If you walk into almost any ED in the US and you can see one or more of the following scenarios:
The ED sees patients in priority order based on the type and severity of the medical complaint. The patient with the most serious problems needs to be seen first. This is without a doubt the way the ED should function.
The waiting time at the ED has increased over the years because of the number of patients is typically increasing each year. In 2009, the ED average time per patient was lowest in South Dakota at 2.75 hours and highest in Utah at 6.4 hours.
A Lean Healthcare approach is needed to reduce the ED patient time. The ED patient time is from the time you enter the ED until you are discharged.
A recent “Rapid Improvement Event” in an ED showed the following time breakdown:
As you can see, the non-value time resulted in 40% of the total time. This shows process steps that have potential to reduce the average ED time. You must eliminate or reduce process steps that don’t add value. In addition, you need to study the wait time, travel, inspection and underutilization to minimize time requirements with maximization of the staff.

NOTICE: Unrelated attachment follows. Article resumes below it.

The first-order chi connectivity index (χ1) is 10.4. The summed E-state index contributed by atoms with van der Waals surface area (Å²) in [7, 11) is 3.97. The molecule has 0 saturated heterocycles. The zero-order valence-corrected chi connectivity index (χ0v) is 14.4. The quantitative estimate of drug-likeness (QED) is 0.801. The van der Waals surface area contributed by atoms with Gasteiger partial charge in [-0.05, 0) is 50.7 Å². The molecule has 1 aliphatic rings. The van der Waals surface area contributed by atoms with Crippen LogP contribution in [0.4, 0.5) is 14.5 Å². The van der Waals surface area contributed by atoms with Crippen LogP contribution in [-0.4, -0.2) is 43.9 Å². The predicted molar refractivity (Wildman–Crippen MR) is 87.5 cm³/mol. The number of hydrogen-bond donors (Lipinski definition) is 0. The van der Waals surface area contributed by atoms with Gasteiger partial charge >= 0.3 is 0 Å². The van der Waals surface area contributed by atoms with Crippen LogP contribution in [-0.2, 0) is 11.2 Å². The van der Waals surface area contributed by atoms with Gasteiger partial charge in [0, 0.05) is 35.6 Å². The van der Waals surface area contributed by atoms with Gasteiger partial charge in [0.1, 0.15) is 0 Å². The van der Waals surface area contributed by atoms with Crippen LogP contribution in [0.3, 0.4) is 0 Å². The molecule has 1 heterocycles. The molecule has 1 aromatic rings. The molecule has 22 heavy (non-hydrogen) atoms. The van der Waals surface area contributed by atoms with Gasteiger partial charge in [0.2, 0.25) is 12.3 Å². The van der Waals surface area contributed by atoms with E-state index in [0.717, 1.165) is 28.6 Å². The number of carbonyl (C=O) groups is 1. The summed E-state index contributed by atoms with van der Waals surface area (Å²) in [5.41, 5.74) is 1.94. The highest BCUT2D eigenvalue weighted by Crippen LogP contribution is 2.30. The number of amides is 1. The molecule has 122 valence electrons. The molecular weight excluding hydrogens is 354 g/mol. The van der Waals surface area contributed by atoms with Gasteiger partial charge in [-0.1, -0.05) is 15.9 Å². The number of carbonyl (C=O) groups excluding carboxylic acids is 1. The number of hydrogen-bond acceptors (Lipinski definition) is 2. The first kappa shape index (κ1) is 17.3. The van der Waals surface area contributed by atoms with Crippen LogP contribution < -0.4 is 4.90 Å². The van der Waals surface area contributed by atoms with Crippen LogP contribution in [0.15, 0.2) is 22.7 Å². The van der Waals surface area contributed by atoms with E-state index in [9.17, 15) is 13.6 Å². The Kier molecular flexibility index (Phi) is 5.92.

No patient is satisfied with long ED times. It becomes obvious when the ED staff is trying to work efficiently and do an excellent job in resolving medical problems. When the staff is working with the customer (patient), most patients will leave the ED with good feelings about their experience. Long drawn out visits with little or no flow can easily be seen by the patient.
The best solution to ED time problem is a Lean Healthcare training approach and a dedicated team that is focused on reducing the ED time.
If I can be of help, please give me (John Hayes) a call at 1-334-844-3858 at Auburn University at the Alabama Technical Assistance Center (ATAC). ATAC trains hospital employees in Lean Healthcare and we can also assist you in the ED to insure your Lean program gets the proper start and ultimately good results.